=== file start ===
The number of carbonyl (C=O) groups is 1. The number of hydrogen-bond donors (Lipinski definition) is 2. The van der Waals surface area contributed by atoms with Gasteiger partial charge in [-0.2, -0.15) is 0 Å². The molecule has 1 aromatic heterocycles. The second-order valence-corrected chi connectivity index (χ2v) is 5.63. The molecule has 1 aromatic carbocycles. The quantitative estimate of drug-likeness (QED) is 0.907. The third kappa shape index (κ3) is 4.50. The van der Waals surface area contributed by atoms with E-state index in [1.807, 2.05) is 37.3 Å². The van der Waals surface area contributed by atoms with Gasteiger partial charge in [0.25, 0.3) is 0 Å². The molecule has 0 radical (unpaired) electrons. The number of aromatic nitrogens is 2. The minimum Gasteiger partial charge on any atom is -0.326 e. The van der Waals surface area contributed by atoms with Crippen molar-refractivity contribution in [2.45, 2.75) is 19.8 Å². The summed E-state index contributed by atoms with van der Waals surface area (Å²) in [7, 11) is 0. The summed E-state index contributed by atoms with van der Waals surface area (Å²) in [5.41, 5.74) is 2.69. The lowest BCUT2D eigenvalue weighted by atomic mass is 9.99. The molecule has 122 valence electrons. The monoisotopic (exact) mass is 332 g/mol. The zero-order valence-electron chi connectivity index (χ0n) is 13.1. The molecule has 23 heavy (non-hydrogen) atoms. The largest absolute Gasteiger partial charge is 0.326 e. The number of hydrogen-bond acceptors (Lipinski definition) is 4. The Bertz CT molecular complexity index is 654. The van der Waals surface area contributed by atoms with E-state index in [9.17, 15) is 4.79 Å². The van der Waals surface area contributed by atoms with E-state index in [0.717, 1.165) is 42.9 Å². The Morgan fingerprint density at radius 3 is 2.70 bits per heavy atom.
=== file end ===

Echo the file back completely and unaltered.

The number of carbonyl (C=O) groups is 1. The number of hydrogen-bond donors (Lipinski definition) is 2. The van der Waals surface area contributed by atoms with Gasteiger partial charge in [-0.2, -0.15) is 0 Å². The molecule has 1 aromatic heterocycles. The second-order valence-corrected chi connectivity index (χ2v) is 5.63. The molecule has 1 aromatic carbocycles. The quantitative estimate of drug-likeness (QED) is 0.907. The third kappa shape index (κ3) is 4.50. The van der Waals surface area contributed by atoms with E-state index in [1.807, 2.05) is 37.3 Å². The van der Waals surface area contributed by atoms with Gasteiger partial charge in [0.25, 0.3) is 0 Å². The molecule has 0 radical (unpaired) electrons. The number of aromatic nitrogens is 2. The minimum Gasteiger partial charge on any atom is -0.326 e. The van der Waals surface area contributed by atoms with Crippen molar-refractivity contribution in [2.45, 2.75) is 19.8 Å². The summed E-state index contributed by atoms with van der Waals surface area (Å²) in [7, 11) is 0. The summed E-state index contributed by atoms with van der Waals surface area (Å²) in [5.41, 5.74) is 2.69. The lowest BCUT2D eigenvalue weighted by atomic mass is 9.99. The molecule has 122 valence electrons. The monoisotopic (exact) mass is 332 g/mol. The zero-order valence-electron chi connectivity index (χ0n) is 13.1. The molecule has 23 heavy (non-hydrogen) atoms. The largest absolute Gasteiger partial charge is 0.326 e. The number of hydrogen-bond acceptors (Lipinski definition) is 4. The Bertz CT molecular complexity index is 654. The van der Waals surface area contributed by atoms with E-state index in [9.17, 15) is 4.79 Å². The van der Waals surface area contributed by atoms with E-state index in [0.717, 1.165) is 42.9 Å². The Morgan fingerprint density at radius 3 is 2.70 bits per heavy atom.